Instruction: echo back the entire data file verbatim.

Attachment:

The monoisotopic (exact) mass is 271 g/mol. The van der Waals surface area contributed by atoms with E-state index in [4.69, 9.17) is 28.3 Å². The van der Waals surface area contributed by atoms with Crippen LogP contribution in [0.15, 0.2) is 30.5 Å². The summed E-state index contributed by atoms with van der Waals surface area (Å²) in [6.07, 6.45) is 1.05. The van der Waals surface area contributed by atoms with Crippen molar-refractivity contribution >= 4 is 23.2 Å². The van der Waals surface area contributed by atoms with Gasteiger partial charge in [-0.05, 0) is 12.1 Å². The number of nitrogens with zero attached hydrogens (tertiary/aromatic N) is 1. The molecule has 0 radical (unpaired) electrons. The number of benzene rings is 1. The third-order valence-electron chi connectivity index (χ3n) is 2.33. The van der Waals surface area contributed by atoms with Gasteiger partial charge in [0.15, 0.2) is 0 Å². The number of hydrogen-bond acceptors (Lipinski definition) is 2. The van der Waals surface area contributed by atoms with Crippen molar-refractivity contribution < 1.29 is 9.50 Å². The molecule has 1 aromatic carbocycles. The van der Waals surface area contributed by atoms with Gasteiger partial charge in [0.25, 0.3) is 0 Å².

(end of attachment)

The monoisotopic (exact) mass is 271 g/mol. The van der Waals surface area contributed by atoms with E-state index in [4.69, 9.17) is 28.3 Å². The van der Waals surface area contributed by atoms with Crippen LogP contribution in [0.15, 0.2) is 30.5 Å². The summed E-state index contributed by atoms with van der Waals surface area (Å²) in [6.07, 6.45) is 1.05. The van der Waals surface area contributed by atoms with Crippen molar-refractivity contribution >= 4 is 23.2 Å². The van der Waals surface area contributed by atoms with Gasteiger partial charge in [-0.05, 0) is 12.1 Å². The number of nitrogens with zero attached hydrogens (tertiary/aromatic N) is 1. The molecule has 0 radical (unpaired) electrons. The number of benzene rings is 1. The third-order valence-electron chi connectivity index (χ3n) is 2.33. The van der Waals surface area contributed by atoms with Gasteiger partial charge in [0.15, 0.2) is 0 Å². The number of hydrogen-bond acceptors (Lipinski definition) is 2. The van der Waals surface area contributed by atoms with Crippen molar-refractivity contribution < 1.29 is 9.50 Å². The molecule has 1 aromatic carbocycles. The van der Waals surface area contributed by atoms with Gasteiger partial charge in [0.25, 0.3) is 0 Å².